Of course, now I had no choice but to call a doctor. I started with a local sports med doctor's office. They refused to see me because I had spinal fusion. They said I needed to go to a pain management doctor. I decided that was not where I wanted to start. Next, I called my orthopedic surgeon who referred me to a physiatrist at Washington University in St. Louis. I called to make an appointment with the physiatrist and they couldn't get me in for 4 months! I was pretty sure that I wouldn't be able to move my arm in 4 months (FYI my mind likes to catastrophize and I have anxiety). So I called around and was able to get in with another physiatrist within a week. She was not a Washington University doctor. She told me I had nerve damage and needed to severely limit my activities in order to prevent further injury. She suggested doing a nerve study, but figured my nerve was already "dead". She suggested acupuncture and I did have one session with her. However, I left the office in tears thinking my back was so messed up and I didn't even know it. I was mad at myself that I didn't look into seeing a doctor when this first started.
I called my orthopedic surgeon's MA and told her about my experience. I told her I couldn't get in with the Wash U. physiatrists for 4 months and I told her what the other physiatrist had said. She was so helpful-I will never forget her. She told me that physiatrists outside of Wash U. aren't used to seeing surgeries like mine and she was able to get me an appointment with a Wash U. physiatrist in 2 weeks.
I was seen by Dr. Tang at Wash U. He told me I had bursitis. He also did X-rays and said my bones looked good. He recommended PT and put me on a round of anti-inflammatory meds (meloxicam). He asked if I wanted a cortisone injection and I said no. I wanted to try oral meds and PT first. It was a totally different experience and I left feeling good that I knew what was going on. Always get a second opinion (or a third, fourth, or fifth!!)
The meloxicam helped with the pain and I started PT. After I got done with the round of meloxicam, there was still some residual pain. I decided to do some research on bursitis and what alternative treatments were available. I read about a lot of people that had success with turmeric and immediately ordered some from Amazon. I used Dr. Danielle's Turmeric (Buy Here) and it is the only brand I can personally vouch for. Within 3 days of taking this turmeric my tingling stopped and the pain was 90% gone!! I was so impressed that I emailed the company thanking them and gave them a stellar review on Amazon. I also asked them how much of the turmeric I could take as a max dose. I was told I could take 6 capsules per day (the bottle says you can take 3 per day). I continued taking the turmeric for about 6-7 months along with PT, taping my back, and myofascial release. I really started to feel normal again. I did go in to see Dr. Tang in May 2015 for that last little bit of discomfort and he did a dry needling (acupuncture) treatment. It seemed to help. Other things I tried with mixed results were:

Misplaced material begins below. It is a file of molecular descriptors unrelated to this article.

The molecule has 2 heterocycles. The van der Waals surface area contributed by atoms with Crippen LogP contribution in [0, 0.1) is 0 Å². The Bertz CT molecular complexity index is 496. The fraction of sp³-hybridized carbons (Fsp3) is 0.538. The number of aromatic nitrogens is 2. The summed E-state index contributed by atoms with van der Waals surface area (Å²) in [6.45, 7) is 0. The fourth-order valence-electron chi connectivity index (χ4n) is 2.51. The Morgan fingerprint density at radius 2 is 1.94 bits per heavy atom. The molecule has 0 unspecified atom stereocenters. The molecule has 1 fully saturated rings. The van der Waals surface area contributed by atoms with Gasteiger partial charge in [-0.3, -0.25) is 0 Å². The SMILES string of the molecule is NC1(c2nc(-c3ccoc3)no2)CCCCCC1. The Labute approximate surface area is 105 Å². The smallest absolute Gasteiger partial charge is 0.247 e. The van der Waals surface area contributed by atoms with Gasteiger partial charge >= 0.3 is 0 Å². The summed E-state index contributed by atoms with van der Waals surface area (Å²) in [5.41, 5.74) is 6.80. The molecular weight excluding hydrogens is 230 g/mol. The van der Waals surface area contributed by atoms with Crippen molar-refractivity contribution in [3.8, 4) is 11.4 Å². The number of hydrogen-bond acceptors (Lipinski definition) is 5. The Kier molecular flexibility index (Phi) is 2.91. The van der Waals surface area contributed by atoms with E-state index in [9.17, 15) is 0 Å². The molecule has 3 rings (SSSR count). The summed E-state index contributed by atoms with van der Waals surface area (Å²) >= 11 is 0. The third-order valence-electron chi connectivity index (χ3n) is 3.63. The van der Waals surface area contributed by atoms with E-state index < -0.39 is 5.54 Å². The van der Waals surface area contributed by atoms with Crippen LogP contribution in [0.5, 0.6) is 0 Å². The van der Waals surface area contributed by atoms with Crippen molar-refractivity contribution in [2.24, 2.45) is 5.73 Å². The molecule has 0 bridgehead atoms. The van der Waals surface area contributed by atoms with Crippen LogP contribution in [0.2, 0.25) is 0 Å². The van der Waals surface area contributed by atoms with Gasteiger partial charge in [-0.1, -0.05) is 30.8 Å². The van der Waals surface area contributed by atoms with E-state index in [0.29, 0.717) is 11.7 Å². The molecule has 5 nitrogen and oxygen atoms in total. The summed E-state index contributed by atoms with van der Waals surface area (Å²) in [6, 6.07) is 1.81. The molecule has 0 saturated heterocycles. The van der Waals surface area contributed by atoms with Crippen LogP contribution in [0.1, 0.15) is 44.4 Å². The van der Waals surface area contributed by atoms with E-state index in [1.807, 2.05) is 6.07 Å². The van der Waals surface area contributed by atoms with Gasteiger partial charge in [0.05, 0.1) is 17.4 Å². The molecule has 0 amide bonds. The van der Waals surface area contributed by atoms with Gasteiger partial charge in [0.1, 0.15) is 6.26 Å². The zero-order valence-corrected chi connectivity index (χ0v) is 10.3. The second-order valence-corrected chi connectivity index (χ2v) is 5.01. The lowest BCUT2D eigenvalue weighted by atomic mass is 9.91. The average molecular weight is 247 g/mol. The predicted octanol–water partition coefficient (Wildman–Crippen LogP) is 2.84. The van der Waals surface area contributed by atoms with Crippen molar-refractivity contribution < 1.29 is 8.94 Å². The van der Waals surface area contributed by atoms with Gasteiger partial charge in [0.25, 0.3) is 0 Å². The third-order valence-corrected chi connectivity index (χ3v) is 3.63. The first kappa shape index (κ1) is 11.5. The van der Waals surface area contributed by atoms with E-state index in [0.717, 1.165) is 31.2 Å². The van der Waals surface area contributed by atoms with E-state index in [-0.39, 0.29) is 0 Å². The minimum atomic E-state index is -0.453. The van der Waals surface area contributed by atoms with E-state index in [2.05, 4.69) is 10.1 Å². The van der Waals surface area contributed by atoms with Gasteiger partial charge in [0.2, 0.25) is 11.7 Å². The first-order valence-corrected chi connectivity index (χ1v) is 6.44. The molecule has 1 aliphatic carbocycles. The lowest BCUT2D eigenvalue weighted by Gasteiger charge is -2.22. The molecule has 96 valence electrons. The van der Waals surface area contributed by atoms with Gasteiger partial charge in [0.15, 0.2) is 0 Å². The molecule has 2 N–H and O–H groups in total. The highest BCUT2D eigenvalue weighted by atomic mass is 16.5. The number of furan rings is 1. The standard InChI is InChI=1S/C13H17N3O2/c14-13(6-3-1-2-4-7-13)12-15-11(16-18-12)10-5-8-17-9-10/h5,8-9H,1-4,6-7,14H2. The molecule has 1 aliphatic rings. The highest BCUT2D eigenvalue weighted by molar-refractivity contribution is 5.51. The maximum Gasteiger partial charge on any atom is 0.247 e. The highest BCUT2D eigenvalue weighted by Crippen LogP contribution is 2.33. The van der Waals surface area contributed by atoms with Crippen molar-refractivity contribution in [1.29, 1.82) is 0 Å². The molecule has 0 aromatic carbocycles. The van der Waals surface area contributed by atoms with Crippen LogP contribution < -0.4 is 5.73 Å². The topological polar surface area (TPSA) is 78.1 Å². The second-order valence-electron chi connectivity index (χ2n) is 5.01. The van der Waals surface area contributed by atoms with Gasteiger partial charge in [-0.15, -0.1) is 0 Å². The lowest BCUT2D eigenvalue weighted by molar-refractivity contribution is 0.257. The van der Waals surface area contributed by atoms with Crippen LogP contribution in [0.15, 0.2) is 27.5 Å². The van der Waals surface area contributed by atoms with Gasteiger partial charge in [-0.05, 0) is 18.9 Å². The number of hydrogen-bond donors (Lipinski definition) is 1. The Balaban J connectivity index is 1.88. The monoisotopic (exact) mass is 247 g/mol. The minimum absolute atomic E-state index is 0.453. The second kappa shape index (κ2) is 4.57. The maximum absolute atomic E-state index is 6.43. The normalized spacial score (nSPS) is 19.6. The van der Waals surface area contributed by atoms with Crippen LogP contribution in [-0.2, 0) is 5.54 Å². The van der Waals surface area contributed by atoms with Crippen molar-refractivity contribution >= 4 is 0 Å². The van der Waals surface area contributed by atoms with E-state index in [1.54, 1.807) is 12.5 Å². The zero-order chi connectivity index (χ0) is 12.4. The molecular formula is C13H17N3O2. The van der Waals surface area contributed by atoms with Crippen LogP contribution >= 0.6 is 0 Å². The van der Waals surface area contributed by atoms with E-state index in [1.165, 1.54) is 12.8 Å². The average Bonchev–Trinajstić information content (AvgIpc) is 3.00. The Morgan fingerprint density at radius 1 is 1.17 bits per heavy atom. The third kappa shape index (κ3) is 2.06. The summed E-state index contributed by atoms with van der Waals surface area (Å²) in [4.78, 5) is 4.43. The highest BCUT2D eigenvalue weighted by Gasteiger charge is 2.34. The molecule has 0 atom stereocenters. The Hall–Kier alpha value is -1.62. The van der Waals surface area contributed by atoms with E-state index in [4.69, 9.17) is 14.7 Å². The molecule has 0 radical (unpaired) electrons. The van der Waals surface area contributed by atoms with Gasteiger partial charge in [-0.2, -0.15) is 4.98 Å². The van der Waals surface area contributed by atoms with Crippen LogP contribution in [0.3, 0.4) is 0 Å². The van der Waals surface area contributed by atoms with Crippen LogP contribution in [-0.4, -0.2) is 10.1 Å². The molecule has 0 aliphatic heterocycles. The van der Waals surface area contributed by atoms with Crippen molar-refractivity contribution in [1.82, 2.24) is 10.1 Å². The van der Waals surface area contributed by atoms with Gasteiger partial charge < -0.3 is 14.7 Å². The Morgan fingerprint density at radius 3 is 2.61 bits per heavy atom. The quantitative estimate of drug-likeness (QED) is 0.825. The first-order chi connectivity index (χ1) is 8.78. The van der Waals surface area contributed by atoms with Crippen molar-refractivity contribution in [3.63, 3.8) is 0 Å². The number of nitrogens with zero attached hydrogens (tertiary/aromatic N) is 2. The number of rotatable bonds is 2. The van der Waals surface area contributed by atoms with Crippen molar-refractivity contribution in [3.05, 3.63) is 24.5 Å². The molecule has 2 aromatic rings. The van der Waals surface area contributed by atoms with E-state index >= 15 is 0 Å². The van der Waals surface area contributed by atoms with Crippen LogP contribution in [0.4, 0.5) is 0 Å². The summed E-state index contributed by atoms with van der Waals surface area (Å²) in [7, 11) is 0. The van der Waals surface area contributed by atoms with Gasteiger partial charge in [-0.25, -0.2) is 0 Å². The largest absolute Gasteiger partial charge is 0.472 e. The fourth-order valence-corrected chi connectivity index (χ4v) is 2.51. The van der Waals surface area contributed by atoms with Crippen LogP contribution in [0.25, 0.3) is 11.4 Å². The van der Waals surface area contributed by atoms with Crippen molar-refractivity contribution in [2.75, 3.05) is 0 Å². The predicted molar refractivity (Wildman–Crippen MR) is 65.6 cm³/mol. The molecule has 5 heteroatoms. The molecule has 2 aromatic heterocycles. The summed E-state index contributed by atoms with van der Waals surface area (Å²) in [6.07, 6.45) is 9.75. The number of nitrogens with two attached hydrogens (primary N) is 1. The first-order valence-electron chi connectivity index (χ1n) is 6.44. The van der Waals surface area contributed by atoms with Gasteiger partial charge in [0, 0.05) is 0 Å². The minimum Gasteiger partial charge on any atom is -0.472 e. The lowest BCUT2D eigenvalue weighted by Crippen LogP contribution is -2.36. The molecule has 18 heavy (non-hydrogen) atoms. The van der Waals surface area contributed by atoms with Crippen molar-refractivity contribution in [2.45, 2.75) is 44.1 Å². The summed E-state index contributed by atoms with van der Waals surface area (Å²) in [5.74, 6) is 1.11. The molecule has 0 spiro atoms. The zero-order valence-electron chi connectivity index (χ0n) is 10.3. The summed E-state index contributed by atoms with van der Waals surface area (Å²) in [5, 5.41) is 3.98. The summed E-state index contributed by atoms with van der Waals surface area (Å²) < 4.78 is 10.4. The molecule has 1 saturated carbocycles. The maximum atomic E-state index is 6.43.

-various herbs-bosweila, glucosamine chondroitin, white willow, dandelion, ginger
-rest, ice, heat
It seemed like that last little bit of pain wanted to hang around. It was definitely significantly improved. 90% better with the turmeric and PT. But it seemed like no matter what I did or didn't do that last little bit wouldn't budge. I started to notice, though, that the pain was so inconsistent. I almost felt like there was no rhyme or reason to when it would happen or not happen. Then as soon as I would make a doctor's appointment, the pain would vanish, I would cancel the appointment, and, predictably, the pain would come back. I became really suspicious that this pain was all in my head and then I found out it was...well sort of.
You see right before my wedding I had been training for my first marathon (And planning my wedding...again what was I thinking?!?!). The month before the marathon and my last few 20 mile runs I started to have this pain in my foot. The pain would start days leading up to my 20 mile run. I would freak out about it thinking I was going to miss my 20 miler and ruin my chances of finishing the marathon (catastrophizing!!). I would email my running buddy and say I would probably have to miss our run. Then the next morning, when I was supposed to do the run, I would wake up and the pain would be gone! This happened several times. I became suspicious that the stress of the marathon and the wedding was getting to me. That was my first true experience with psychosomatic pain.